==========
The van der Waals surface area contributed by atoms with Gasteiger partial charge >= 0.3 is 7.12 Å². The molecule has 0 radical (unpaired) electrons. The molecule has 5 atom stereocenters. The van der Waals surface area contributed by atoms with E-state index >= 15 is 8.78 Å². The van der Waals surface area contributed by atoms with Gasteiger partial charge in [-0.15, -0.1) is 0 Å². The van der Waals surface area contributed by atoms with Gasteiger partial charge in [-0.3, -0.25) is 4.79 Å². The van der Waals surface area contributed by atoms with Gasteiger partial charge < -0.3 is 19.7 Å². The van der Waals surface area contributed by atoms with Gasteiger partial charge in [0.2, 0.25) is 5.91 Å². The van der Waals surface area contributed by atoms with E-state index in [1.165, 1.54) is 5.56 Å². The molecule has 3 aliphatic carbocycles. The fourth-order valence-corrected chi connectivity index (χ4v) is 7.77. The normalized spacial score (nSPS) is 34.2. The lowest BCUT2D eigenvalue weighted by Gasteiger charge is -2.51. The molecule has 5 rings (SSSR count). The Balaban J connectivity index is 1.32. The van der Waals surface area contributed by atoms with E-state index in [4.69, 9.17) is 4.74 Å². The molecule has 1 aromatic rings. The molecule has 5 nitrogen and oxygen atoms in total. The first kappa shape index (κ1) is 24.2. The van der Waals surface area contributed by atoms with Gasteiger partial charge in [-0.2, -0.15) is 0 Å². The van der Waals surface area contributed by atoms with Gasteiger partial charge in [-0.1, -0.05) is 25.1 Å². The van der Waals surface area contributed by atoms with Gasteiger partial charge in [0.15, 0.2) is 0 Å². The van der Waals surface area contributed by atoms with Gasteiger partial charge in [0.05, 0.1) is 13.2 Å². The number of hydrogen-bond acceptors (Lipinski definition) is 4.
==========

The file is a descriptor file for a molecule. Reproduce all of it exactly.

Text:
The van der Waals surface area contributed by atoms with Gasteiger partial charge >= 0.3 is 7.12 Å². The molecule has 0 radical (unpaired) electrons. The molecule has 5 atom stereocenters. The van der Waals surface area contributed by atoms with E-state index >= 15 is 8.78 Å². The van der Waals surface area contributed by atoms with Gasteiger partial charge in [-0.15, -0.1) is 0 Å². The van der Waals surface area contributed by atoms with Gasteiger partial charge in [-0.3, -0.25) is 4.79 Å². The van der Waals surface area contributed by atoms with Gasteiger partial charge < -0.3 is 19.7 Å². The van der Waals surface area contributed by atoms with Gasteiger partial charge in [0.2, 0.25) is 5.91 Å². The van der Waals surface area contributed by atoms with E-state index in [1.165, 1.54) is 5.56 Å². The molecule has 3 aliphatic carbocycles. The fourth-order valence-corrected chi connectivity index (χ4v) is 7.77. The normalized spacial score (nSPS) is 34.2. The lowest BCUT2D eigenvalue weighted by Gasteiger charge is -2.51. The molecule has 5 rings (SSSR count). The Balaban J connectivity index is 1.32. The van der Waals surface area contributed by atoms with E-state index in [4.69, 9.17) is 4.74 Å². The molecule has 1 aromatic rings. The molecule has 5 nitrogen and oxygen atoms in total. The first kappa shape index (κ1) is 24.2. The van der Waals surface area contributed by atoms with Gasteiger partial charge in [-0.2, -0.15) is 0 Å². The van der Waals surface area contributed by atoms with Gasteiger partial charge in [-0.1, -0.05) is 25.1 Å². The van der Waals surface area contributed by atoms with Gasteiger partial charge in [0.15, 0.2) is 0 Å². The van der Waals surface area contributed by atoms with Gasteiger partial charge in [0.05, 0.1) is 13.2 Å². The number of hydrogen-bond acceptors (Lipinski definition) is 4.